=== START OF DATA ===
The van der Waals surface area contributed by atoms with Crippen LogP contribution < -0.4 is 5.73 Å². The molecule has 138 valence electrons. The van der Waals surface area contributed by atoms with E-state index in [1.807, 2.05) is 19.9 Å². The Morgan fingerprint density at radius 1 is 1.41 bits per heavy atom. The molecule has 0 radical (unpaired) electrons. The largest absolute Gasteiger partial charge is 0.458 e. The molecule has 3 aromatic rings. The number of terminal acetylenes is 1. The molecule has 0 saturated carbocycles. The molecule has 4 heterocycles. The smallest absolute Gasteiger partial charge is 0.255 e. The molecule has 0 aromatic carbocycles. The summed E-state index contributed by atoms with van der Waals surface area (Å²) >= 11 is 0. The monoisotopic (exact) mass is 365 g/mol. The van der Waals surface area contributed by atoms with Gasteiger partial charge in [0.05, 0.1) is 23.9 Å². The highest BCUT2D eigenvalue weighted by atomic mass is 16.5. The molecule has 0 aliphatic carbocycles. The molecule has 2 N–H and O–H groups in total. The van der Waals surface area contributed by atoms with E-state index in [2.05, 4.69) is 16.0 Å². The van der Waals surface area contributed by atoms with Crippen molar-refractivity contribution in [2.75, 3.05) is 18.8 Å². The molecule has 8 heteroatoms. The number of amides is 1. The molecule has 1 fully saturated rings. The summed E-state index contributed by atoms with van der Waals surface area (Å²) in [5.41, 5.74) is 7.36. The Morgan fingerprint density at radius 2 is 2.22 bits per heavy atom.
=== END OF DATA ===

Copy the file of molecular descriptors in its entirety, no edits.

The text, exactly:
The van der Waals surface area contributed by atoms with Crippen LogP contribution < -0.4 is 5.73 Å². The molecule has 138 valence electrons. The van der Waals surface area contributed by atoms with E-state index in [1.807, 2.05) is 19.9 Å². The Morgan fingerprint density at radius 1 is 1.41 bits per heavy atom. The molecule has 0 radical (unpaired) electrons. The largest absolute Gasteiger partial charge is 0.458 e. The molecule has 3 aromatic rings. The number of terminal acetylenes is 1. The molecule has 0 saturated carbocycles. The molecule has 4 heterocycles. The smallest absolute Gasteiger partial charge is 0.255 e. The molecule has 0 aromatic carbocycles. The summed E-state index contributed by atoms with van der Waals surface area (Å²) >= 11 is 0. The monoisotopic (exact) mass is 365 g/mol. The van der Waals surface area contributed by atoms with Gasteiger partial charge in [0.05, 0.1) is 23.9 Å². The highest BCUT2D eigenvalue weighted by atomic mass is 16.5. The molecule has 0 aliphatic carbocycles. The molecule has 2 N–H and O–H groups in total. The van der Waals surface area contributed by atoms with E-state index in [2.05, 4.69) is 16.0 Å². The van der Waals surface area contributed by atoms with Crippen molar-refractivity contribution in [2.75, 3.05) is 18.8 Å². The molecule has 8 heteroatoms. The number of amides is 1. The molecule has 1 fully saturated rings. The summed E-state index contributed by atoms with van der Waals surface area (Å²) in [5.41, 5.74) is 7.36. The Morgan fingerprint density at radius 2 is 2.22 bits per heavy atom.